Come dinner time, when Blood and Keeper have parted, the former warden will retire to the first floor of his Sherman Street building, pour another couple of fingers of Irish whiskey, open another cold beer, and put a pot of cold tap water on the gas stove to boil. While the water heats, he’ll spin a Blue Note jazz record on the old turn table, curse himself for having sold his vintage Roger’s drum kit for some badly needed cash, and set his sights on preparing one of his famous pasta dishes. While he’s fully capable of stirring up a mean bolognese of fresh ground beef, salt and peppered to taste, and prepared in a sizzling skillet along with a full clove of garlic, chopped onion, and imported olive oil (if it ain’t nuclear green it’s not fresh enough for Keeper), he might choose instead to prepare a linguini with white clam sauce and fresh Maine quahogs. Sometimes, he’s satisfied with a spaghetti pomodoro, but only if he has fresh tomatoes, basil, and grated Romano cheese lying around. For starters he’ll prepare a fresh garden salad of iceberg, onions, black olives, and tomatoes, drowned in a simple dressing of olive oil and red wine vinegar just like his mother and grandmother used to prepare. Desert will be one last whiskey or perhaps a glass of Chianti.

It’s not easy cooking for one’s self, the lonely private eye often finds himself thinking. But then, eating and drinking as well as possible is as much a part of his life as hunting down the bad guys. And God knows, hell knoweth no fury like a hungry gumshoe.


Thanks for stopping by and sharing your food for thought, Vincent!



You can find Vincent here:







Vincent Zandri is the New York Times and USA Today Bestselling ITW Thriller Award and PWA Shamus Award winning author of more than forty novels and novellas. His Keeper Marconi series has sold more than 300,000 copies by three different publishers. Sins of the Sons, the newest novel in the series, is released on February 8, 2018.

Friday, February 1, 2019

FOODFIC: Please Welcome Bobby Nash, Author of 85 North



The road trip snacks of 85 North!
Bobby Nash

We all have them.

If you work as a writer long enough, you will find yourself with a drawer (or in modern terms, a computer file folder) full of unused stories that, for one reason or another, never found a home to call their own. Sometimes it’s because of publisher or editor rejection; other times it happens because projects stall or publishers go out of business. It happens. Things do simply fall by the wayside.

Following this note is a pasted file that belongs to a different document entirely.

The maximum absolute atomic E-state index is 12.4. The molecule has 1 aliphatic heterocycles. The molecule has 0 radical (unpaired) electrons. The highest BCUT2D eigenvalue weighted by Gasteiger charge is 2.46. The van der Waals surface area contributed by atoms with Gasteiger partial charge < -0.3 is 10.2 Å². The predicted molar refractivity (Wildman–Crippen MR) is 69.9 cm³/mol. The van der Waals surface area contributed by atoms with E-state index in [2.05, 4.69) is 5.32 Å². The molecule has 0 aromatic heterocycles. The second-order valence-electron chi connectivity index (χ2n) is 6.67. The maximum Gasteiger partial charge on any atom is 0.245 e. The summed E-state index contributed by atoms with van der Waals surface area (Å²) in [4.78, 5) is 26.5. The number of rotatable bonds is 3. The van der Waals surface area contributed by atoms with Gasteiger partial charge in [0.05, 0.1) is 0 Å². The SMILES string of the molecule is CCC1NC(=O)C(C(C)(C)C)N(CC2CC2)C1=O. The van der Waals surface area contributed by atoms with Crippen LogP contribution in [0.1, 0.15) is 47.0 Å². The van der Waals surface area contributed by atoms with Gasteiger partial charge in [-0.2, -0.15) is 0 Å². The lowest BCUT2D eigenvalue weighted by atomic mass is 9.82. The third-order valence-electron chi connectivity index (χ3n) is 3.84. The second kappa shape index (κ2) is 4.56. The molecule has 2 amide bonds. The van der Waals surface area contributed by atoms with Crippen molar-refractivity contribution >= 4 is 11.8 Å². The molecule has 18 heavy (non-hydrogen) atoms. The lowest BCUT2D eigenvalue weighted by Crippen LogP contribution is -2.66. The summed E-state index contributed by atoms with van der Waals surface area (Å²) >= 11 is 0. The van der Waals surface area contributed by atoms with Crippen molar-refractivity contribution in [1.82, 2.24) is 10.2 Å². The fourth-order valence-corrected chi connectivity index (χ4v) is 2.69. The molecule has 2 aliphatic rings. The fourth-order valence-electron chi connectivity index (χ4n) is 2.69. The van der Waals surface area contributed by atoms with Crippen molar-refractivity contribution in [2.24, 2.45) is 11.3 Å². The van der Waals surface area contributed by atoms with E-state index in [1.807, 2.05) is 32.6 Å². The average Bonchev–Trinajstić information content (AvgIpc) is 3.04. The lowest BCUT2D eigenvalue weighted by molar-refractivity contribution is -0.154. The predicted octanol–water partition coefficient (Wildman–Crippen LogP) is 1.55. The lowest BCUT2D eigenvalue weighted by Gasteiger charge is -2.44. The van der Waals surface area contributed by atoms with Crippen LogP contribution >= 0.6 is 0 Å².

Whatever the reason, things happen, and some stories fall through the cracks.

It’s a crazy business we’re in, isn’t it?

85 North is a collection of stories I wrote over the years that fell through the cracks, as it were. Every story in the book was contracted by a publisher at one time or another, but never made it to the published page for one reason or another. There are a couple of exceptions. When Falstaff Books asked about publishing this collection of stories, I added a couple of previously published pieces to round out the set.

The title story, 85 North, deals with a road trip that takes a decidedly strange turn when a routine gas stop turns out to be anything but routine. It’s also loosely based on a true story. Once the story goes into full horror mode, I embellish a lot, but the inspiration for the story has its roots in the real world.

The one thread that holds all of the wildly different stories in this collection together is that they all revolve around a trip. Sometimes that trip is straightforward, having to get from here to there, but some of the trips are to the past, the future, toward danger, away from danger, and toward bad decisions.